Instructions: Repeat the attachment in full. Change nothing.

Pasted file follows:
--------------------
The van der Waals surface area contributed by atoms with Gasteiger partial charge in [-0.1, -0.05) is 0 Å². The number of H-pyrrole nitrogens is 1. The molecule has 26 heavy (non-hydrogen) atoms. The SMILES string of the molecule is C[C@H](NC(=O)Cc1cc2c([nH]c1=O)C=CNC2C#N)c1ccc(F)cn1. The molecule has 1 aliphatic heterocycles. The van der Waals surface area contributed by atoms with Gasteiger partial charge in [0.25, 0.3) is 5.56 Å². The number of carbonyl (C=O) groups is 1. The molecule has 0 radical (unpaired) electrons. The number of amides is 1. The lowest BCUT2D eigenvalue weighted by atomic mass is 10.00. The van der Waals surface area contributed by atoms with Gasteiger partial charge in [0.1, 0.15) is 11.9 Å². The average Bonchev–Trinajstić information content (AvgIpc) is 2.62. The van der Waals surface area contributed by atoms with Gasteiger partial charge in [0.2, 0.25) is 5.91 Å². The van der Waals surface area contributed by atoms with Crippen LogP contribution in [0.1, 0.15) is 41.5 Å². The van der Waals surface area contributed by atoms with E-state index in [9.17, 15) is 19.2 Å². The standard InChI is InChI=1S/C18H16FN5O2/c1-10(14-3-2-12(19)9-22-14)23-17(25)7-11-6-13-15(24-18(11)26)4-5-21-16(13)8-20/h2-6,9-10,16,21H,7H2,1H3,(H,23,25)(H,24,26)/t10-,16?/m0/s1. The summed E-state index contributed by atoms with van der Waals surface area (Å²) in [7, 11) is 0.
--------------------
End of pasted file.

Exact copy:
The van der Waals surface area contributed by atoms with Gasteiger partial charge in [-0.1, -0.05) is 0 Å². The number of H-pyrrole nitrogens is 1. The molecule has 26 heavy (non-hydrogen) atoms. The SMILES string of the molecule is C[C@H](NC(=O)Cc1cc2c([nH]c1=O)C=CNC2C#N)c1ccc(F)cn1. The molecule has 1 aliphatic heterocycles. The van der Waals surface area contributed by atoms with Gasteiger partial charge in [0.25, 0.3) is 5.56 Å². The number of carbonyl (C=O) groups is 1. The molecule has 0 radical (unpaired) electrons. The number of amides is 1. The lowest BCUT2D eigenvalue weighted by atomic mass is 10.00. The van der Waals surface area contributed by atoms with Gasteiger partial charge in [0.1, 0.15) is 11.9 Å². The average Bonchev–Trinajstić information content (AvgIpc) is 2.62. The van der Waals surface area contributed by atoms with Gasteiger partial charge in [0.2, 0.25) is 5.91 Å². The van der Waals surface area contributed by atoms with Crippen LogP contribution in [0.1, 0.15) is 41.5 Å². The van der Waals surface area contributed by atoms with E-state index in [9.17, 15) is 19.2 Å². The standard InChI is InChI=1S/C18H16FN5O2/c1-10(14-3-2-12(19)9-22-14)23-17(25)7-11-6-13-15(24-18(11)26)4-5-21-16(13)8-20/h2-6,9-10,16,21H,7H2,1H3,(H,23,25)(H,24,26)/t10-,16?/m0/s1. The summed E-state index contributed by atoms with van der Waals surface area (Å²) in [7, 11) is 0.